How does InternetLab fund its activities?

InternetLab is a non-profit entity. We do not act as a consulting or a law firm and we only provide services if they are in tune with our goals, which are mainly related to do research in the area of law and technology, specially with subjects concerned with the impact of public policies.

The financing of our activities comes from foundations, nonprofit organizations, companies and individuals. In all these cases we have two conditions for accepting contributions: independence in the development and implementation of projects and the freedom to express any kind of analysis and institutional stance.

In the year 2015, our funding came 66% from foundations and international third sector organizations, 5% of national institutions, 28% of companies and 1% of individual donations.

How was the project "QDSD?" funded?

The project was funded by donations from Ford Foundation and individual donors.

Who worked in the "QDSD"?

The InternetLab team that worked on this project was: Dennys Antonialli (executive director), Francisco Brito Cruz (director), Jacqueline Abreu (researcher) and Juliana Ruiz (research intern). The team had collaborations from  Mariana Valente (director), Beatriz Kira (researcher and project lead) and Fabiane Midori (research intern).

In EFF,  Katitza Rodríguez (international rights director) and Kurt Opsahl (deputy executive director and general counsel) worked on the project.

The communication part of the project was conducted by Maria Claudia Levy, from GOMA Oficina, and Sergio and Bruno Berkenbrock, from MirrorLab.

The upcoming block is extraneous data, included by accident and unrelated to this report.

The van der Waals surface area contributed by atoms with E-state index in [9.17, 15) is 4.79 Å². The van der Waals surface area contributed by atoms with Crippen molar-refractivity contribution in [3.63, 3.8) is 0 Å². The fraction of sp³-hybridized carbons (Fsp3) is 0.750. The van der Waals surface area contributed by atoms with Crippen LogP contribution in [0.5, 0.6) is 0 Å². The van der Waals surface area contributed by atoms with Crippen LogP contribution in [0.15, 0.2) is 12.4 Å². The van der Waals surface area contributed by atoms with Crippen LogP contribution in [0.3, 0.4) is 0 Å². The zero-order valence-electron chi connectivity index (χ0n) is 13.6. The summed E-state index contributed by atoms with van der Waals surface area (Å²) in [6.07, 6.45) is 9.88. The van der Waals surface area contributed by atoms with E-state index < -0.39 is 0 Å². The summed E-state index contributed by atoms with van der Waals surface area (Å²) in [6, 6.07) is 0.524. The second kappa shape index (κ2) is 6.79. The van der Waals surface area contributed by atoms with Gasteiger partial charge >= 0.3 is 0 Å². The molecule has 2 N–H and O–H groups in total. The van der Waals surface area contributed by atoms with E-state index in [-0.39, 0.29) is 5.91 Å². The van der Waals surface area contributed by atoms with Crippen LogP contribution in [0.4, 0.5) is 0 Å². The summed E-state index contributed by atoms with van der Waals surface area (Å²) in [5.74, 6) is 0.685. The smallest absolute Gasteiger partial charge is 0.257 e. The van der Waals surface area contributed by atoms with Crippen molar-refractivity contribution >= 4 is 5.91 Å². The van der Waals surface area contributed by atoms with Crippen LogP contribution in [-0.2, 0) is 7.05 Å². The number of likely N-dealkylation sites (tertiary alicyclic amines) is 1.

The project ends with the dissemination of the results?

No, the project continues. The frequency of the evaluation in the project is annual. In each version, InternetLab will re-evaluate the methodology and the results, ensuring that they reflect what are the possibilities within the reach of companies so they can defend your data.

Recommendations for the next edition

For the next few years and evaluations, InternetLab invites the companies to develop privacy policies in oder to inform users about the treatment given to personal data and connection logs, as requested by the Marco Civil da Internet, and the ways they deal with court orders and requests from administrative authorities. It is also encouraged that the companies use their ‘press rooms’ on their websites to list their actions in defense of privacy and data protection in the judiciary and in public debates. Finally, InternetLab also encourages companies to publish transparency reports and to adopt user notification practices.